default positions of division boxes…

<body>    
  <div class=”wee”>1</div>    
  <div class=”wee”>2</div>    
  <div class=”wee”>3</div>    
  <div class=”wee”>4</div>
</body>

.wee{    
  padding:10px;    
  margin: 5px;    
  border: 1px solid #000;
}

relative positioning

The offset value is inserted where declared by the property. Hence, top:25px means that 25 pixels are inserted above the <div> to push it down from the static position and right: 25px pushes the <div> 25 pixels to the left.

<body>    
  <div class=”different”>1</div>
  <div class=”wee”>2</div>
  <div class=”wee”>3</div>
  <div class=”wee”>4</div>
</body>

.different{    
  position: relative;    
  top: 25px;    
  right: 25px;    
  padding: 10px;    
  margin: 5px;    
  border: 1px solid #000;    
  width:20%;
}

Absolute Positioning…

Absolute positioning completely removes the <div> from the document flow. It’s positioned in relation to its containing lock, and other elements act as if it isn’t there.

position: absolute;

Fixed Positioning…

Fixed position is asolute position with a difference: The containing block is now the viewpoint, not the <html>. This means that as you scroll a document, the <div> stays put on the screen.

position: fixed;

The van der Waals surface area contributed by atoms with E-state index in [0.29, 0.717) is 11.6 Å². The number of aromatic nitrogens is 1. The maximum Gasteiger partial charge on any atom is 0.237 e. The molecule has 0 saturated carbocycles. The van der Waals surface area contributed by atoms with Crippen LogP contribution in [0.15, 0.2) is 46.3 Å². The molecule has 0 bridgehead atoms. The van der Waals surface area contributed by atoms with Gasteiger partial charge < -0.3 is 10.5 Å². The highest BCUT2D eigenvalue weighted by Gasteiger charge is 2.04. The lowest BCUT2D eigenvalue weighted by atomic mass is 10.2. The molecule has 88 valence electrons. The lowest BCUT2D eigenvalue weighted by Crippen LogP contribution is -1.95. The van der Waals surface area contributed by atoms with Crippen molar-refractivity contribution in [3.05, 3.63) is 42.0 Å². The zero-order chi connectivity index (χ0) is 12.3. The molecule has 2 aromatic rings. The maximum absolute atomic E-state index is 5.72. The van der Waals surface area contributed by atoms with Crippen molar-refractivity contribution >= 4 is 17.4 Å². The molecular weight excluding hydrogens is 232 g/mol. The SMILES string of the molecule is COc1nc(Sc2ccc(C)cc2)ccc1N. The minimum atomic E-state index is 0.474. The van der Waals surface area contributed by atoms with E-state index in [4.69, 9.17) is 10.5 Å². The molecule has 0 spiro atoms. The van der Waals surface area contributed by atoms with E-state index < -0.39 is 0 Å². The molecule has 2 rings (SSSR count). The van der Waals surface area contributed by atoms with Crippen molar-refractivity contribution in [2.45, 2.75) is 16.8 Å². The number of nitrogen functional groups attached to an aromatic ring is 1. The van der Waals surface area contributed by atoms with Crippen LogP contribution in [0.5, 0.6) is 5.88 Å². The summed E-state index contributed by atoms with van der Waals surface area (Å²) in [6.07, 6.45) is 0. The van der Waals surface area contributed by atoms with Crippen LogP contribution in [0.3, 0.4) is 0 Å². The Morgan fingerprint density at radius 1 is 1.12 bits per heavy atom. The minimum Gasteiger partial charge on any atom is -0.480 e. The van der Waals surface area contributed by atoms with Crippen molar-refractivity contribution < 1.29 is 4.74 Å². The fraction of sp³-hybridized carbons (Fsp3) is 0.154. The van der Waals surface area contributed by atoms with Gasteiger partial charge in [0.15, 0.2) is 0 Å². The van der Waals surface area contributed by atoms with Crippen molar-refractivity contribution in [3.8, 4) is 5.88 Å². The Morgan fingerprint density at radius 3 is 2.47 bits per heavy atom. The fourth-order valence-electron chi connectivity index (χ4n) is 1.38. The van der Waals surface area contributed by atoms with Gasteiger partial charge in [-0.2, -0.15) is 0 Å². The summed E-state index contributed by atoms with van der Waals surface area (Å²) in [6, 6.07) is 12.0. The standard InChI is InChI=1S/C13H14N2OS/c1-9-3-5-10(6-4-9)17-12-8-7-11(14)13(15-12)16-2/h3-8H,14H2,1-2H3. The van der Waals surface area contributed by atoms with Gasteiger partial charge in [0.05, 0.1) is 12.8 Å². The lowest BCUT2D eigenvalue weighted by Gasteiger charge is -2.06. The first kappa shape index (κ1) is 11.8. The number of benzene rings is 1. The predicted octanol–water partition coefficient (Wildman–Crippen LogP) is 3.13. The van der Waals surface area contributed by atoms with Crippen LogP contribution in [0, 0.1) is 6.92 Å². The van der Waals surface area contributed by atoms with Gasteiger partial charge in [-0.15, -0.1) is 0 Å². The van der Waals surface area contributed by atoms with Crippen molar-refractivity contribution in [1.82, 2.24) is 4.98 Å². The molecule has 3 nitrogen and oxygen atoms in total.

Float

float is a property itself, not a value of the position property. Floated elements are taken out of normal flow, ut not removed from it entirely, and other elements remain aware of the floated element. A floated element literally ‘floats’ up in the flow, and then over in whichever direction is stated in the property.

.wee{    
  float: left;    
  padding: 10px;    
  margin: 5px;    
  border: 1px solid #000;    
  width: 20%;
}

p{ margin: 5px; padding: 10px; }

Clear Property…

If the wrapping behavior isn’t a desired effect, then you have the option of applying the clear property to the following effect. p{ clear: left; margin: 5px; padding: 10px; }

A series of floated boxes horizontally…

float: left;

float:right;

Z-index…

CSS lets you declare how <div>s are positioned left and right and up and down on a screen, and it also lets you control how they’re stacked when overlapping. In geometry, positioning right or left is commonly referred to as along the x-zxis. and up and down is along the z-axis; in our case, the apparent position between your eyes and the screen.

Setting the z-index declares what elemet will e on top in an overlap. The basic idea is pretty straightforward: An element with a lerger number will be closer to you than an element with a smaller number.

z-index: 4;

Centred simply box… >

#content{
  padding: 10px;
  margin-top: 5px;
  margin-bottom: 5px;
  margin-right:auto;
  margin-left: auto;
  width: 70%;
}

2 Columns..

#content{
  padding: 10px;
  margin: 5px 122px 5px 5px;
}

#menu{
  position: absolute;
  top: 0px;
  right: 0px;
  padding: 10px;
  margin: 5px;
  width: 90px;
}

3 columns…

#left{
  position: absolute;
  top: 0px;
  left: 0px;
  margin: 5px;
  padding: 10px;
  width: 90px;
}

#middle{ margin: 5px 122px 5px 122px; padding: 10px; }
#right{ position: absolute; top: 0px; margin: 5px; padding: 10px; width: 90px; }